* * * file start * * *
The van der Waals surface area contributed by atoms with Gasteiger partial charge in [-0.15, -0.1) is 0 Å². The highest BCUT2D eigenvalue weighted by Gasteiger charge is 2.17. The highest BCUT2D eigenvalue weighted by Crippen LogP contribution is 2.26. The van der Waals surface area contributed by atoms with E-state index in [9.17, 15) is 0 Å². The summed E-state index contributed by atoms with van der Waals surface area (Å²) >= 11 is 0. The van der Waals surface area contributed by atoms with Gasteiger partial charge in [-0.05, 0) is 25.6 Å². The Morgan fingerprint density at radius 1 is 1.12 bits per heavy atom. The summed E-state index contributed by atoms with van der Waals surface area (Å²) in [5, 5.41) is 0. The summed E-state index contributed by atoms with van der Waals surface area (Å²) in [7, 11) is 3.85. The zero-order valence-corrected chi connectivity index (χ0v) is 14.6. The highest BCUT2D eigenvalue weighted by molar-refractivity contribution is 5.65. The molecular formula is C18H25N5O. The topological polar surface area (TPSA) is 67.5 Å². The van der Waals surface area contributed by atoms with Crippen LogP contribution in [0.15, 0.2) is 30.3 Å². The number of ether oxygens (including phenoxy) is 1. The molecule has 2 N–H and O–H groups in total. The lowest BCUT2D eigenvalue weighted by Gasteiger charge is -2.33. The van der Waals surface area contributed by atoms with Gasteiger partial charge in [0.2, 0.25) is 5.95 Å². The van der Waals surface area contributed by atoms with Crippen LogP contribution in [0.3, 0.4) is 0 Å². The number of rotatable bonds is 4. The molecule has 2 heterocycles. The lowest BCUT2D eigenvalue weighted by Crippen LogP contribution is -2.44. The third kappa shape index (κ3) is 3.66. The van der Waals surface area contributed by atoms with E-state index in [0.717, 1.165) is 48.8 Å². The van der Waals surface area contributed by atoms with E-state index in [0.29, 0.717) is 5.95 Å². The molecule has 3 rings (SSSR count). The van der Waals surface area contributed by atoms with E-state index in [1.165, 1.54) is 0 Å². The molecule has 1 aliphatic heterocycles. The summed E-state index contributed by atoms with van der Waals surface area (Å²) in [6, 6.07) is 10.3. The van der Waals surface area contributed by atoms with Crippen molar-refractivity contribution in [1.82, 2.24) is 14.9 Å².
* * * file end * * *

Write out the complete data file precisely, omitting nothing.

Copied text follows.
The van der Waals surface area contributed by atoms with Gasteiger partial charge in [-0.15, -0.1) is 0 Å². The highest BCUT2D eigenvalue weighted by Gasteiger charge is 2.17. The highest BCUT2D eigenvalue weighted by Crippen LogP contribution is 2.26. The van der Waals surface area contributed by atoms with E-state index in [9.17, 15) is 0 Å². The summed E-state index contributed by atoms with van der Waals surface area (Å²) >= 11 is 0. The van der Waals surface area contributed by atoms with Gasteiger partial charge in [-0.05, 0) is 25.6 Å². The Morgan fingerprint density at radius 1 is 1.12 bits per heavy atom. The summed E-state index contributed by atoms with van der Waals surface area (Å²) in [5, 5.41) is 0. The summed E-state index contributed by atoms with van der Waals surface area (Å²) in [7, 11) is 3.85. The zero-order valence-corrected chi connectivity index (χ0v) is 14.6. The highest BCUT2D eigenvalue weighted by molar-refractivity contribution is 5.65. The molecular formula is C18H25N5O. The topological polar surface area (TPSA) is 67.5 Å². The van der Waals surface area contributed by atoms with Crippen LogP contribution in [0.15, 0.2) is 30.3 Å². The number of ether oxygens (including phenoxy) is 1. The molecule has 2 N–H and O–H groups in total. The lowest BCUT2D eigenvalue weighted by Gasteiger charge is -2.33. The van der Waals surface area contributed by atoms with Gasteiger partial charge in [0.2, 0.25) is 5.95 Å². The van der Waals surface area contributed by atoms with Crippen LogP contribution in [0.3, 0.4) is 0 Å². The number of rotatable bonds is 4. The molecule has 2 heterocycles. The lowest BCUT2D eigenvalue weighted by Crippen LogP contribution is -2.44. The third kappa shape index (κ3) is 3.66. The van der Waals surface area contributed by atoms with E-state index in [0.717, 1.165) is 48.8 Å². The van der Waals surface area contributed by atoms with E-state index in [0.29, 0.717) is 5.95 Å². The molecule has 3 rings (SSSR count). The van der Waals surface area contributed by atoms with E-state index in [1.165, 1.54) is 0 Å². The molecule has 1 aliphatic heterocycles. The summed E-state index contributed by atoms with van der Waals surface area (Å²) in [6, 6.07) is 10.3. The van der Waals surface area contributed by atoms with Crippen molar-refractivity contribution in [1.82, 2.24) is 14.9 Å².